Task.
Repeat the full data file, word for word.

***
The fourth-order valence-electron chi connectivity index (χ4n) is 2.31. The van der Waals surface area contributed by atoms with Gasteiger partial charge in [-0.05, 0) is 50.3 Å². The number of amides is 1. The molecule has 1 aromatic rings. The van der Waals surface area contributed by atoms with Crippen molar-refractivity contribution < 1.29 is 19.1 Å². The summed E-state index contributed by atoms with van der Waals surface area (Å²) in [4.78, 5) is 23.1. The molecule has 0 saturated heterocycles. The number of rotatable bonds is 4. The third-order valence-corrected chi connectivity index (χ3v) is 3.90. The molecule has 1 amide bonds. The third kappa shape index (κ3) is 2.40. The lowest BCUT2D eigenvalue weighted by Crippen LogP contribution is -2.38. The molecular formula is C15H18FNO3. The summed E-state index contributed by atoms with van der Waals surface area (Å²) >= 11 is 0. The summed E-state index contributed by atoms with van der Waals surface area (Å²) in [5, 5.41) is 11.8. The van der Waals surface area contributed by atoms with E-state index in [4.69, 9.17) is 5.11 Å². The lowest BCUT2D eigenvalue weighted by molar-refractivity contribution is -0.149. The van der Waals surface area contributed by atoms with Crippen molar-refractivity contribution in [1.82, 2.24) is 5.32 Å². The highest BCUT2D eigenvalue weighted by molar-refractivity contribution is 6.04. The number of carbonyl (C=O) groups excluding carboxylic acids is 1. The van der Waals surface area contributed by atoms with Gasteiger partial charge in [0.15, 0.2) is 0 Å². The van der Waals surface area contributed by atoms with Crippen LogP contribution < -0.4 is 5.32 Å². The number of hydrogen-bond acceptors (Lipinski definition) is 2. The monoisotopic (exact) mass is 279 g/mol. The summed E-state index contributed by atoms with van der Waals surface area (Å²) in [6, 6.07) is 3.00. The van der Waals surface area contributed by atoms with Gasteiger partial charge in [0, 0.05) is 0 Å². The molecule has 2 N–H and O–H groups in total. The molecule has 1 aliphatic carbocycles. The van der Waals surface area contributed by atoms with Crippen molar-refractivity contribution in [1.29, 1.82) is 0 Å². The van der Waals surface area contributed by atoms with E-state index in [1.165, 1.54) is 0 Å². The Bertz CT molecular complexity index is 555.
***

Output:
The fourth-order valence-electron chi connectivity index (χ4n) is 2.31. The van der Waals surface area contributed by atoms with Gasteiger partial charge in [-0.05, 0) is 50.3 Å². The number of amides is 1. The molecule has 1 aromatic rings. The van der Waals surface area contributed by atoms with Crippen molar-refractivity contribution < 1.29 is 19.1 Å². The summed E-state index contributed by atoms with van der Waals surface area (Å²) in [4.78, 5) is 23.1. The molecule has 0 saturated heterocycles. The number of rotatable bonds is 4. The third-order valence-corrected chi connectivity index (χ3v) is 3.90. The molecule has 1 amide bonds. The third kappa shape index (κ3) is 2.40. The lowest BCUT2D eigenvalue weighted by Crippen LogP contribution is -2.38. The molecular formula is C15H18FNO3. The summed E-state index contributed by atoms with van der Waals surface area (Å²) >= 11 is 0. The summed E-state index contributed by atoms with van der Waals surface area (Å²) in [5, 5.41) is 11.8. The van der Waals surface area contributed by atoms with E-state index in [4.69, 9.17) is 5.11 Å². The lowest BCUT2D eigenvalue weighted by molar-refractivity contribution is -0.149. The van der Waals surface area contributed by atoms with Crippen molar-refractivity contribution in [1.82, 2.24) is 5.32 Å². The highest BCUT2D eigenvalue weighted by molar-refractivity contribution is 6.04. The number of carbonyl (C=O) groups excluding carboxylic acids is 1. The van der Waals surface area contributed by atoms with Gasteiger partial charge in [0.15, 0.2) is 0 Å². The van der Waals surface area contributed by atoms with Crippen LogP contribution < -0.4 is 5.32 Å². The number of hydrogen-bond acceptors (Lipinski definition) is 2. The monoisotopic (exact) mass is 279 g/mol. The summed E-state index contributed by atoms with van der Waals surface area (Å²) in [6, 6.07) is 3.00. The van der Waals surface area contributed by atoms with Gasteiger partial charge in [0, 0.05) is 0 Å². The molecule has 2 N–H and O–H groups in total. The molecule has 1 aliphatic carbocycles. The van der Waals surface area contributed by atoms with Crippen molar-refractivity contribution in [1.29, 1.82) is 0 Å². The van der Waals surface area contributed by atoms with E-state index in [1.165, 1.54) is 0 Å². The Bertz CT molecular complexity index is 555.